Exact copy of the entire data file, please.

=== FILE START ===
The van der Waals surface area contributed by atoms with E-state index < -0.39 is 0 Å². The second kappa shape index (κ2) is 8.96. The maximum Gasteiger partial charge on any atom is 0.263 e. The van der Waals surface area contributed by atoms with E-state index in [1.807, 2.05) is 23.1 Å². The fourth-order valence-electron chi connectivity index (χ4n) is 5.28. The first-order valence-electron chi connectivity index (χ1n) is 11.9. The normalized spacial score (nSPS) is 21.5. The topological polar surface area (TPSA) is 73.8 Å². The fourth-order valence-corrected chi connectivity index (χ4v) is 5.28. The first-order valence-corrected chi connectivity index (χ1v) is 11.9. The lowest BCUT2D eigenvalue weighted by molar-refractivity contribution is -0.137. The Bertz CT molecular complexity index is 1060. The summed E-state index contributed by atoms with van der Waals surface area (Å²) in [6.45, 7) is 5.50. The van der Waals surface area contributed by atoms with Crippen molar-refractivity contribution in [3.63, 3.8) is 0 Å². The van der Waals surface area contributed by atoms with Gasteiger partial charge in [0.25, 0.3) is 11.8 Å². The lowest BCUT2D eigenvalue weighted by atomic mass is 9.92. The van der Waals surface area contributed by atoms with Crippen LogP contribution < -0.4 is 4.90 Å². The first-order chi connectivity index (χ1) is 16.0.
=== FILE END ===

The van der Waals surface area contributed by atoms with E-state index < -0.39 is 0 Å². The second kappa shape index (κ2) is 8.96. The maximum Gasteiger partial charge on any atom is 0.263 e. The van der Waals surface area contributed by atoms with E-state index in [1.807, 2.05) is 23.1 Å². The fourth-order valence-electron chi connectivity index (χ4n) is 5.28. The first-order valence-electron chi connectivity index (χ1n) is 11.9. The normalized spacial score (nSPS) is 21.5. The topological polar surface area (TPSA) is 73.8 Å². The fourth-order valence-corrected chi connectivity index (χ4v) is 5.28. The first-order valence-corrected chi connectivity index (χ1v) is 11.9. The lowest BCUT2D eigenvalue weighted by molar-refractivity contribution is -0.137. The Bertz CT molecular complexity index is 1060. The summed E-state index contributed by atoms with van der Waals surface area (Å²) in [6.45, 7) is 5.50. The van der Waals surface area contributed by atoms with Crippen molar-refractivity contribution in [3.63, 3.8) is 0 Å². The van der Waals surface area contributed by atoms with Gasteiger partial charge in [0.25, 0.3) is 11.8 Å². The lowest BCUT2D eigenvalue weighted by atomic mass is 9.92. The van der Waals surface area contributed by atoms with Crippen LogP contribution < -0.4 is 4.90 Å². The first-order chi connectivity index (χ1) is 16.0.